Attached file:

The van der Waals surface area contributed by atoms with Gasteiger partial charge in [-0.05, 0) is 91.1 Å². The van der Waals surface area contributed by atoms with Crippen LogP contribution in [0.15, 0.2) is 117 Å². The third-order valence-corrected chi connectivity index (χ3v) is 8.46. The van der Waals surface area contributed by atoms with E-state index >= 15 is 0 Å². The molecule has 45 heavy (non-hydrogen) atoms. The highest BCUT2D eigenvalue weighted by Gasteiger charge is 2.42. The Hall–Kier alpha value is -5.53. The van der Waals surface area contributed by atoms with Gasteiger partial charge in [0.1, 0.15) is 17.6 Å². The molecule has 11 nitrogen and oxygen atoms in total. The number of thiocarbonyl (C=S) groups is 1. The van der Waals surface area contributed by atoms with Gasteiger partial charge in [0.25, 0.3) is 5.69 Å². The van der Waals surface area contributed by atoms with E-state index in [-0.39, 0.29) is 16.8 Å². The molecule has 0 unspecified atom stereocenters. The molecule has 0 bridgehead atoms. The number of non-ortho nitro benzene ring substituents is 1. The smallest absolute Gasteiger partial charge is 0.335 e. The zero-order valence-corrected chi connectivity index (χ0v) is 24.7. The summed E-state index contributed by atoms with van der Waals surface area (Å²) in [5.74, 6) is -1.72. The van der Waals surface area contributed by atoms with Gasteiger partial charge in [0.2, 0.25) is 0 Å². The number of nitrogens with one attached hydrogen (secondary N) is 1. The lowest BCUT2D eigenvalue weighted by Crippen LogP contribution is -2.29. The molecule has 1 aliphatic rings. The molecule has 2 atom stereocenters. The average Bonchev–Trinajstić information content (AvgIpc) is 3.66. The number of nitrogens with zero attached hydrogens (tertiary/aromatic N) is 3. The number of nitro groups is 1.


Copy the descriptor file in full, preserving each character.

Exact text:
The van der Waals surface area contributed by atoms with Gasteiger partial charge in [-0.05, 0) is 91.1 Å². The van der Waals surface area contributed by atoms with Crippen LogP contribution in [0.15, 0.2) is 117 Å². The third-order valence-corrected chi connectivity index (χ3v) is 8.46. The van der Waals surface area contributed by atoms with E-state index >= 15 is 0 Å². The molecule has 45 heavy (non-hydrogen) atoms. The highest BCUT2D eigenvalue weighted by Gasteiger charge is 2.42. The Hall–Kier alpha value is -5.53. The van der Waals surface area contributed by atoms with Gasteiger partial charge in [0.1, 0.15) is 17.6 Å². The molecule has 11 nitrogen and oxygen atoms in total. The number of thiocarbonyl (C=S) groups is 1. The van der Waals surface area contributed by atoms with Gasteiger partial charge in [0.25, 0.3) is 5.69 Å². The van der Waals surface area contributed by atoms with E-state index in [-0.39, 0.29) is 16.8 Å². The molecule has 0 unspecified atom stereocenters. The molecule has 0 bridgehead atoms. The number of non-ortho nitro benzene ring substituents is 1. The smallest absolute Gasteiger partial charge is 0.335 e. The zero-order valence-corrected chi connectivity index (χ0v) is 24.7. The summed E-state index contributed by atoms with van der Waals surface area (Å²) in [5.74, 6) is -1.72. The van der Waals surface area contributed by atoms with Gasteiger partial charge in [0.2, 0.25) is 0 Å². The number of nitrogens with one attached hydrogen (secondary N) is 1. The lowest BCUT2D eigenvalue weighted by Crippen LogP contribution is -2.29. The molecule has 1 aliphatic rings. The molecule has 2 atom stereocenters. The average Bonchev–Trinajstić information content (AvgIpc) is 3.66. The number of nitrogens with zero attached hydrogens (tertiary/aromatic N) is 3. The number of nitro groups is 1.